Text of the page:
To vape or not to vape in the workplace?
Yesterday, the World Health Organization called for a ban on the use of e-cigarettes indoors, as well as a range of other restrictions on their sale and marketing. The UK Government has instantly, and predictably, rejected the proposal. E-cigarettes can be a dilemma for trade union representatives with many seeing them as a safer alternative to tobacco and others saying that using them (vaping) should not happen in the workplace.
In recent years electronic cigarettes have become more popular with a threefold increase in sales in 2013. These are not covered by the legal ban on smoking in enclosed workplaces but it is important that employers have a policy on their use.
There sale is unregulated and there is very little evidence as to their safety. Also the ingredients and quality of electronic cigarettes can vary considerably.
Nevertheless, it is likely that they are less harmful to users than smoking tobacco as it is the smoke from burning tobacco that poses the most risk to health, rather than the nicotine. That does not however mean that they are safe. It can take many years for cancers and other lung disorders to develop and be recognised. Some research indicates that electronic cigarettes do in fact cause lung damage, but whether this is significant or can cause cancer is not yet known. However because quality varies considerable there is no consistency in the pollutants that electronic cigarettes emit. Also studies do indicate that over half of the vapours do get to the lungs. So although they might be the lesser of the two evils, they may not be benign. WHO experts also warn the products might pose a threat to adolescents and the foetuses of pregnant women.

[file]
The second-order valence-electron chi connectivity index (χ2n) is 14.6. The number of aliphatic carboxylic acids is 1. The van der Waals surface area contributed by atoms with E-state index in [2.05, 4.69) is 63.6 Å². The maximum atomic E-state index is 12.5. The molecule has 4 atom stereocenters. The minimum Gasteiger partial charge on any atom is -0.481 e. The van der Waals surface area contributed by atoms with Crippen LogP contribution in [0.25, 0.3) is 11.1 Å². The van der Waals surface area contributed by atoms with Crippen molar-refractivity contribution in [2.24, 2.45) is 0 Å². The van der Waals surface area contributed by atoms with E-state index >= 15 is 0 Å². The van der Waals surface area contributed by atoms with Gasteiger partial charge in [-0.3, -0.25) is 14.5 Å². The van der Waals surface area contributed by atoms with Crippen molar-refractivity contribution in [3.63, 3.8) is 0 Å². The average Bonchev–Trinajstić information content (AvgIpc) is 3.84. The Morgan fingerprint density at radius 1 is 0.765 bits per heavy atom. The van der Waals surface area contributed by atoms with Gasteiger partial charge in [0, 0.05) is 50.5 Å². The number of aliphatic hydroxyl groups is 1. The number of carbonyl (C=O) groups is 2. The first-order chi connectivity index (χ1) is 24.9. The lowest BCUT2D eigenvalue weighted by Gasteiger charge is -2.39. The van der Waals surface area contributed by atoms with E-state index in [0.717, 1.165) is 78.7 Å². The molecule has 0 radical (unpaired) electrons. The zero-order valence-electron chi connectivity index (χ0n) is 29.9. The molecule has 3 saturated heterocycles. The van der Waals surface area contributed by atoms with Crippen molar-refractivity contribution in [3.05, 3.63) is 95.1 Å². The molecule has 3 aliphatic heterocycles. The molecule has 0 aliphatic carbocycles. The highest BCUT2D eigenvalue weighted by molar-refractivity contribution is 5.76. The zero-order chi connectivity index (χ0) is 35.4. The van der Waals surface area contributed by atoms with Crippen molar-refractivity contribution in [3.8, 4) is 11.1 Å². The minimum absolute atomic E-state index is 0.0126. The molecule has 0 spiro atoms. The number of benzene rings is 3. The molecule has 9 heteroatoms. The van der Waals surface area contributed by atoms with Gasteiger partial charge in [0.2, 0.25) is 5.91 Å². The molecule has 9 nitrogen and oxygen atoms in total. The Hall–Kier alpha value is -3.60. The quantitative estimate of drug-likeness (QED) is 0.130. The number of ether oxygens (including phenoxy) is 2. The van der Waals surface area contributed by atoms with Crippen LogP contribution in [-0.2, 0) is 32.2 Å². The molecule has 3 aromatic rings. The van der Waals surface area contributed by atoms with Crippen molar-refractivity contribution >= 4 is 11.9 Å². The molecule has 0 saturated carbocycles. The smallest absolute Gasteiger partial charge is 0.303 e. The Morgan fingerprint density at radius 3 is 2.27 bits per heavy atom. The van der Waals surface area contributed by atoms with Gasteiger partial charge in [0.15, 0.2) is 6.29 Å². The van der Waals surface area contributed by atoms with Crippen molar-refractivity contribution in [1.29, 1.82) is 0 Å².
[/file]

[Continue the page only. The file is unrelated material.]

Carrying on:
It is likely that electronic cigarettes can help existing smokers quit tobacco cigarettes, although evidence from the USA indicates that many users are new smokers who were not previously addicted to nicotine. The World Health Organisation says there should be no claims that the devices can help people quit smoking until there is evidence to support this.
It is also claimed that they are more likely to appeal to young people and some manufacturers seem to be targeting that market through the use of colours and flavours such as bubblegum and candy floss. The WHO has said that sales to children should stop, while fruit, candy or alcoholic-drink style flavours should be banned too, and sales of electronic cigarettes from vending machines should be heavily restricted.
According to the WHO legal steps should be taken to end the use of e-cigarettes indoors – both in public spaces and in work places. So, given the rising popularity of electronic cigarettes, what should the view of unions be?
The TUC strongly recommends that unions should negotiate that electronic cigarettes are subject to the same general restrictions in the workplace as tobacco. They should not be used in any indoor place. This is not just because the risk to others is unknown, but also because it can be confusing if people are seen to be “smoking” what can look like a cigarette. This undermines the smoking ban.
We do however support the idea that separate areas should be made available for users of electronic cigarettes away from any outside smoking area. If a worker is using electronic cigarettes to help them give up smoking tobacco then it is not going to help forcing them to go outside in the same area as smokers.
Unions should also welcome any attempts by employers to promote the use of electronic cigarettes for existing smokers to help them give up, in the same way as they sometimes help subsidise nicotine patches or chewing gum, but this should be on the understanding that they only use them when they would normally smoke a cigarette and not anywhere that smoking is restricted.
A pragmatic approach like this should hopefully satisfy those who do not want their colleagues “vaping” next to them, and also hopefully support those who want to use e-cigarettes to help them kick tobacco.